Last week, Missouri’s governor Mike Parson announced that all schools in the state will remain closed through the end of the school year. It wasn’t a surprise for most of us educators, but the announcement sure sucked. We teachers miss our kids! And we’re especially troubled by the idea that some of our students will ride out the rest of the year in places that aren’t safe, where food is scarce, and where they feel anxious and alone. Music teacher Liz recently best summarized teacher concern and frustration at having to instruct our students remotely for another month and a half. We’re well aware that parents have been vocal about how online learning is causing more stress in their homes, and we as teachers certainly don’t want to create added stress. If possible, we do, however, want our students to make an effort to stay connected, further their learning (even if it’s not school-related!), and know that they have our support if they need it. I’ve seen so many extraordinary things come out of this challenging time, and I’m hopeful that we will see permanent, positive change as a result of this pandemic. Many of us have realized that prior to the spread of this virus, we weren’t prioritizing family time, self-care or happiness. If we’re smart, when we’re back to our new “normal,” we won’t let ourselves slip back into busy lives. Instead, moving forward, we’ll give more thought to whether “this” or “that” truly fulfills us. Don’t let the important message of this time be lost on you, friends, and help me remember it, too.
Everyone Has an App Idea
When you take a break from coming up with your personal definition of “fulfillment,” you may need a lesson idea or two to share with your students or teachers. So, not only will I share some quarantine-style Plot Driven Life experiences over the next few months, but also I’ll share some tech tools and lesson ideas you can steal. Today, I’m sharing a really simple way students aged 13 or older can jump into the role of an “app developer” even if they have NO coding experience at all. That goes for you, too. I think many educators shy away from introducing students to coding because the concept is intimidating. Don’t let it be. For this activity, neither you nor your students need to know a thing about computer coding. This is an activity you could lead through a video-conferencing tool or post in a virtual classroom for students to complete step-by-step.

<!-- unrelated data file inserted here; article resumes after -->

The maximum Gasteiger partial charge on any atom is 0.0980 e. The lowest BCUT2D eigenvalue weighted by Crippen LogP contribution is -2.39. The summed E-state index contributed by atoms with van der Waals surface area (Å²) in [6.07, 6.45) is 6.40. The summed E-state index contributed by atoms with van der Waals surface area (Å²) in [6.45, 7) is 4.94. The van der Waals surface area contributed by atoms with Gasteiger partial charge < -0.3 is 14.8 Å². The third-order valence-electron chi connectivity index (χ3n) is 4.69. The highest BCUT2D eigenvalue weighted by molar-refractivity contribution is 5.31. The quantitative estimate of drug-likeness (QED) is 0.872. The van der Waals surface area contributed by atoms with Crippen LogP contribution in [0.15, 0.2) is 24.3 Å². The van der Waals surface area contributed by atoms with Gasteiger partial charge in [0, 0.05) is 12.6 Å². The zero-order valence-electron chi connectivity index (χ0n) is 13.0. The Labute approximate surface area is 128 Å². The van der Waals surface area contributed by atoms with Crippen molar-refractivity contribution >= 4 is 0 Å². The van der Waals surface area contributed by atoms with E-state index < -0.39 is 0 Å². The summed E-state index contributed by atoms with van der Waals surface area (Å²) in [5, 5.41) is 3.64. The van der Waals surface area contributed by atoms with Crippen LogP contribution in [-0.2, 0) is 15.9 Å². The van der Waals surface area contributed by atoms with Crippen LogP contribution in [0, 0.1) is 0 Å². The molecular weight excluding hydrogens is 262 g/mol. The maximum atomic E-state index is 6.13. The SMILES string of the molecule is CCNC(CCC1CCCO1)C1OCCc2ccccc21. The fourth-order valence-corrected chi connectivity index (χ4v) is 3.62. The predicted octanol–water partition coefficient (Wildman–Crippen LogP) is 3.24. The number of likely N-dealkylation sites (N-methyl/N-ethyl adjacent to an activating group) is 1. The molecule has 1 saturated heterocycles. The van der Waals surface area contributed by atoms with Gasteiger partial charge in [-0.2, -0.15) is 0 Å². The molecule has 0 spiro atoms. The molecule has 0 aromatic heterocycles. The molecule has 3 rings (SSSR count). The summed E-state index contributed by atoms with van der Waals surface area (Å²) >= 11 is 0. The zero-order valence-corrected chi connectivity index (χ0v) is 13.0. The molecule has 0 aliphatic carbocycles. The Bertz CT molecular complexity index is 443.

- Napkin, piece of paper towel or paper
- Writing utensil
- Access to Thunkable website & iOS app OR Adobe XD download & app
Part I: Brainstorm (Allow approximately 20 minutes)
When I introduce this activity, I don’t tell my students it involves coding. I don’t want to scare away anyone. Instead, I want them to be so inspired by their own problem-solving and creative abilities that they want to figure out how to code. So, to get them started, tell them they need a piece of paper, paper towel or a napkin. I prefer to use a napkin for this exercise because it’s fun and it establishes that this activity is “out-of-the-box,” but I know napkins and paper towels are hot commodities right now, so it might be best to encourage students to use paper.
Action Step 1: Tell the students to separate their paper into four equal sections. Don’t give too many directions on how to do this. Let them show you how they think differently right from the start of the activity.
Action Step 2: Next, ask them to choose one of the quadrants and write down three to five problems that bother them. These can be small and personal, or they can be major and worldwide. Their responses will blow you away and give you insight into what is really going on in their brains. Give them ample time to complete this part, and make sure they do it independently.
Action Step 3: Next, tell them to identify the problem or issue that they are most passionate about solving. They need to circle, star, highlight, underline, etc. this one.
Now, tell them to pretend they are app developers! Here’s the scenario: a client has come to each them with this problem (already identified by each student from the previous step) and as an app developer, each student needs to brainstorm a realistic idea for an app that could tackle the problem. This app doesn’t need to fix the problem entirely; it just needs to offer a way to combat the problem.